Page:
nick camacho

Luke Llamas has a chance to become the second consecutive Cal Poly steeplechase runner to compete at the NCAA Outdoor Track and Field Championships. With a top-five finish at the West Regionals in Provo, Utah this weekend, Llamas would be on his way to the biggest race of his collegiate career.

However, his accomplishments on the track are a mere side conversation in the dialogue of his life – Llamas is a devout Christian and puts his involvement with ministry at the forefront of his being. As a religious studies minor at Cal Poly, Llamas plans to spend the rest of his life in ministry with his wife and is currently a chaplain with the county jail.

“It’s pretty intense,” Llamas said. “There are about 50 or 60 guys. I sit in a cell and they come over and talk to me one-on-one about their lives.”

However intimidating it may sound, Llamas said he enjoys being able to preach the word of God and he sometimes forms a bond with the men.

“It’s bad when you’re sad to see guys get out of jail,” he said. “You just don’t want to stop seeing them.”

While volunteering at the county jail is adequate for Llamas right now, he and his wife, Emerald, plan to go overseas as missionaries in Nairobi, Kenya someday, he said.

Life in the church takes precedence for Llamas; running is just another way to show his faith.

“As an athlete I strive to glorify God through athletics,” he said, adding that it is important to Llamas to “use the gifts He gives me to the fullest.”

His time preaching the word of God will take a brief break this week as Llamas heads to the West Regional to compete in the 3,000-meter steeplechase. Llamas has run the 13th-fastest time in the nation this year at 8:45.34, good enough for fifth in the West Region.

Last year Llamas missed a trip to nationals, but gained valuable experience running behind one of the best in the nation and former teammate Ben Bruce.

In 2006, Llamas won the 5,000 and steeplechase at the Big West Championships, a performance that segued to his award for the Big West Male Athlete of the Year.

“Your attitude says a lot,” Llamas said. “This one time at a big meet while I was running the 5k, my shoe came off in the second lap of the race and I couldn’t finish. My attitude could have totally gone to depressed. It is a test of your character.”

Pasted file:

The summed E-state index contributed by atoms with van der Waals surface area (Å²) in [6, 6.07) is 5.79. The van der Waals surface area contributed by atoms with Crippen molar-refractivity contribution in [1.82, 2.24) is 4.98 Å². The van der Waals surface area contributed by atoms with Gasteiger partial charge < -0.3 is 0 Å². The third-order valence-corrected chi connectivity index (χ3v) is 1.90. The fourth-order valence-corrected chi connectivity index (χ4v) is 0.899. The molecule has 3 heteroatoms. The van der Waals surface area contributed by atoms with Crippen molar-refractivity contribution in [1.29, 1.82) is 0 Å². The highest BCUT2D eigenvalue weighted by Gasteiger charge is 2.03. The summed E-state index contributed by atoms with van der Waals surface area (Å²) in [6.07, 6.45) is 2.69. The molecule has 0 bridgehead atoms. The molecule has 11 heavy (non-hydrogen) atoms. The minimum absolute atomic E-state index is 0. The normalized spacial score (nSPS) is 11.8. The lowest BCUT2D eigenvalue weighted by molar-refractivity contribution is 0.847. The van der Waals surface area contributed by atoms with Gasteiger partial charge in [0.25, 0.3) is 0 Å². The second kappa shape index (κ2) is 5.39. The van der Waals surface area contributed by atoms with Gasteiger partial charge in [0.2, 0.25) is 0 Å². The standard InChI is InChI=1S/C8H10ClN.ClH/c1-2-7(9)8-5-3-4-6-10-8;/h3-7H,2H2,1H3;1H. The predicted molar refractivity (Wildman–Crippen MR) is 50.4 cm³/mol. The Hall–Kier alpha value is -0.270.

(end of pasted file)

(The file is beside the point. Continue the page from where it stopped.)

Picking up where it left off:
For novice track aficionados, the steeplechase is a 7 1/2 lap race – the first 200 is hurdle-free, but for the next seven laps there are five 3-foot barriers to hurdle. At the opposite side of one barrier is a pit of water to hurdle – mistime your jump and you could soon be swimming.

Llamas runs between 60 and 70 miles per week and compliments that with miscellaneous abdomen and core strengthening exercises.

The Canyon Country native draws on numerous motivational forces for training, but one of the biggest changes this off-season was his “beautiful wife” Emerald, whom Llamas married last summer. Since marrying Emerald, who is studying nursing at Cuesta College, Llamas said his training has improved along with his eating and sleeping habits.

Luke isn’t the only Llamas competing in the Big West. His brother, Landen Llamas, runs the 400 and 800 for Cal State Northridge.

The top competition for Luke at the West regional will come from a pair of Arizona State runners – Aaron Aguayo and Ryan Warrenburg, ranked No. 1 and 3 in the West Region. Josh McAdams of host Brigham Young University and Jon Pierce of Stanford round out the top five at No. 2 and 4, respectively.

In spite of his success, Llamas remains humble about his accomplishments. He said his teammates often care more about his success.

“(My talent) is a gift I’ve been given and if it ever gets taken away, I want to accept that too,” he said.

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